Re-published from March, 2002
Now and then, strangers knock on Maverick’s door at 370 Montford. They want to see where Jack Kerouac used to live. The house is on Homestead’s open space land which Maverick maintains. He has lived there since 1966.
A 1916 map shows that Anton S. Perry owned the 1.07 acre lot at 370 Montford. He lived in the existing house and milked cows twice a day on the Dias ranch across the valley. In the 1930’s, Tony also worked part-time maintaining Three Groves and Stolte Grove just as Maverick does today. Tony built a shack up the hill near the back of the lot close to Pixie Trail.
In 1956, the old Perry house was occupied by Locke McCorckle, a poet/carpenter. He and his family lived frugally, considering themselves refugees from American consumerism. Locke’s brother-in-law, also a carpenter, converted the shack into a habitable cabin. Locke invited Gary Snyder to stay there. Gary named it Marin-An.
Gary and Locke were beat generation poets and writers who hung out with Allen Ginsberg, Neal Cassady, Kenneth Rexroth, William Burroughs, Peter Orlovsky, Michael McClure, Philip Whalen, Gregory Corso and Jack Kerouac.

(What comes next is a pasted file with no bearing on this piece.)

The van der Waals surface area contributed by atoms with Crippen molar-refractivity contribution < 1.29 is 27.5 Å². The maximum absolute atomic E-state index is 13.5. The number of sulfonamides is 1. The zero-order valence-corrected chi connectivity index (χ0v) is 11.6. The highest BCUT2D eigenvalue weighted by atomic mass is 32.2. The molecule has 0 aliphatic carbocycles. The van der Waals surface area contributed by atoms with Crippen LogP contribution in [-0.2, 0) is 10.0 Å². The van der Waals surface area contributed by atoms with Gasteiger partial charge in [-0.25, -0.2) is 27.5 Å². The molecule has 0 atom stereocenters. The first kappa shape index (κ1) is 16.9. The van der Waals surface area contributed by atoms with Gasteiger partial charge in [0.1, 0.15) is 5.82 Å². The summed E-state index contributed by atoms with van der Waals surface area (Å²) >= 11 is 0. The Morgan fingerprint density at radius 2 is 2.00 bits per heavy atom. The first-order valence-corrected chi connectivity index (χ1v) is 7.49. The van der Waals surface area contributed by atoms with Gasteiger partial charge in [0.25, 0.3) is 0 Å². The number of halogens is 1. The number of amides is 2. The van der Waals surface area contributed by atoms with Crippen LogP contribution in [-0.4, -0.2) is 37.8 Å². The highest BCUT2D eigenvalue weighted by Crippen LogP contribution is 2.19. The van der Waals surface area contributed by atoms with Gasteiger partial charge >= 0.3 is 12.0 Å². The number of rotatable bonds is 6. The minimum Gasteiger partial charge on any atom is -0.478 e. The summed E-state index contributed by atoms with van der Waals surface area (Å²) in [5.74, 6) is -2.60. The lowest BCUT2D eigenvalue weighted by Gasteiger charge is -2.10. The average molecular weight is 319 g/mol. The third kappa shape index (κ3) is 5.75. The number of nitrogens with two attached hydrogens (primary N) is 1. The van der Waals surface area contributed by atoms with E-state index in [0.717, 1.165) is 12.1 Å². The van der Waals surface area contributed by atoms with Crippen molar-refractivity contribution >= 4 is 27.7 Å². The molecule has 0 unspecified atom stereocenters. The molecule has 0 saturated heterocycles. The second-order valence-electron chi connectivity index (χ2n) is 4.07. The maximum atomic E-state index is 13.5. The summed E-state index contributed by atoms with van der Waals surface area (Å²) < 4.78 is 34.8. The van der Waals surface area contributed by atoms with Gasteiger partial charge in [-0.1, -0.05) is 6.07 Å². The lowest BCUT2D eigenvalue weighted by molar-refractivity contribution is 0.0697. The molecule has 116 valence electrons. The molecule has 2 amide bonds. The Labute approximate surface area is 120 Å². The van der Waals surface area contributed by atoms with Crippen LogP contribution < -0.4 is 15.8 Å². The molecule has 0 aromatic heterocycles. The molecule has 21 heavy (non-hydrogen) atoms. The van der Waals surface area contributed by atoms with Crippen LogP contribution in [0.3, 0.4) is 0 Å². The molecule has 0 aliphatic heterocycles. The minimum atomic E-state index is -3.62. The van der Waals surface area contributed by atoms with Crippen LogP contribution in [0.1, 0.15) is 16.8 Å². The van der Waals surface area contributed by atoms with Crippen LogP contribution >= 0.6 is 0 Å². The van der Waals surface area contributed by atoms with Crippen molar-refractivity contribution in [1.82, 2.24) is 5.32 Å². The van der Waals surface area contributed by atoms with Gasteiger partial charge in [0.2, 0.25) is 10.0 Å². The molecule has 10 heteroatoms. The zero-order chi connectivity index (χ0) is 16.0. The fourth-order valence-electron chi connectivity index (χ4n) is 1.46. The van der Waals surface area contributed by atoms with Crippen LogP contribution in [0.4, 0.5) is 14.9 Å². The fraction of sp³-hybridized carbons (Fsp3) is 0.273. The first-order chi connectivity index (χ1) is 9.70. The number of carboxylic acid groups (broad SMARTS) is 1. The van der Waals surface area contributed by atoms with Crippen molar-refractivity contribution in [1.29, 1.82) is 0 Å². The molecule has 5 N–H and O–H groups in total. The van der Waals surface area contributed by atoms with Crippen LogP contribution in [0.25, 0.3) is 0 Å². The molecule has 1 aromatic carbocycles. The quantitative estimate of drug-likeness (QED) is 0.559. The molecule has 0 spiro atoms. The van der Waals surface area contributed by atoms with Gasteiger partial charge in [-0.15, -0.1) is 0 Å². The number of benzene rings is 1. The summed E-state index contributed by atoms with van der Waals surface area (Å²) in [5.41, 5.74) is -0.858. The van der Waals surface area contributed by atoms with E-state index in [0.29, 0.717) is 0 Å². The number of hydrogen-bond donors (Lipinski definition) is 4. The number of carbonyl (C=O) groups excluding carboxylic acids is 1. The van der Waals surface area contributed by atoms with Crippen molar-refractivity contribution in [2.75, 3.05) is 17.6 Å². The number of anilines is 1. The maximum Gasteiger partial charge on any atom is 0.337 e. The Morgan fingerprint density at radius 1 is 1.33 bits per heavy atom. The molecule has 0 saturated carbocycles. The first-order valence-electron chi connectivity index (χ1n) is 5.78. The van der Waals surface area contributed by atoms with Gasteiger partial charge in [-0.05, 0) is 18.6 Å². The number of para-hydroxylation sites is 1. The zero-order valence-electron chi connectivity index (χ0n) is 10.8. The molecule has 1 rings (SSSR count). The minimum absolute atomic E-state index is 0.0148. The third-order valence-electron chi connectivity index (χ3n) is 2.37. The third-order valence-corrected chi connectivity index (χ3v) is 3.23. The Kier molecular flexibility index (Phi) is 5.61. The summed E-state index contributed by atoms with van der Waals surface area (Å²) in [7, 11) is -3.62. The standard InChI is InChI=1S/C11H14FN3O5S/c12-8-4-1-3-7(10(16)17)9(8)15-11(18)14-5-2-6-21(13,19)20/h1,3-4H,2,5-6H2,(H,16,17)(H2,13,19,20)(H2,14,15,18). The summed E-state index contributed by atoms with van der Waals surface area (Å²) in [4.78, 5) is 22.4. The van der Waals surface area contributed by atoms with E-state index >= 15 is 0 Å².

In the spring of 1956, Gary invited Jack to join him at Marin-An for rent-free peaceful living. They both took Buddhism seriously. Jack Kerouac describes the site and his experiences there in “The Dharma Bums.” Poetry readings, meditations, serious discussions and co-educational picnics and parties, always with lots of wine and sometimes with nudity. Gary left on May 15, 1956 for a monastery in Japan. His going away party, which lasted three days, was pretty wild. It is described in “The Dharma Bums.”
Jack wrote “The Scripture of the Golden Eternity ” before he left Marin-An on June 18, 1956 to take a fire lookout job in northwest Washington. In December 1956, “On the Road” was accepted for publication, almost six years after he wrote it. In 1957 he wrote “The Dharma Bums.”
The cabin was condemned in 1961 as a fire hazard and demolished. Maverick rehabilitated the house to accommodate his family. In the early 1970’s, the property became part of Homestead’s open space. Some consider it a sacred site with ghosts of the beat generation and Jack Kerouac.
If you have comments or questions about this article or other topics
pertaining to the history of Homestead Valley,
please feel free to e-mail Chuck Oldenburg.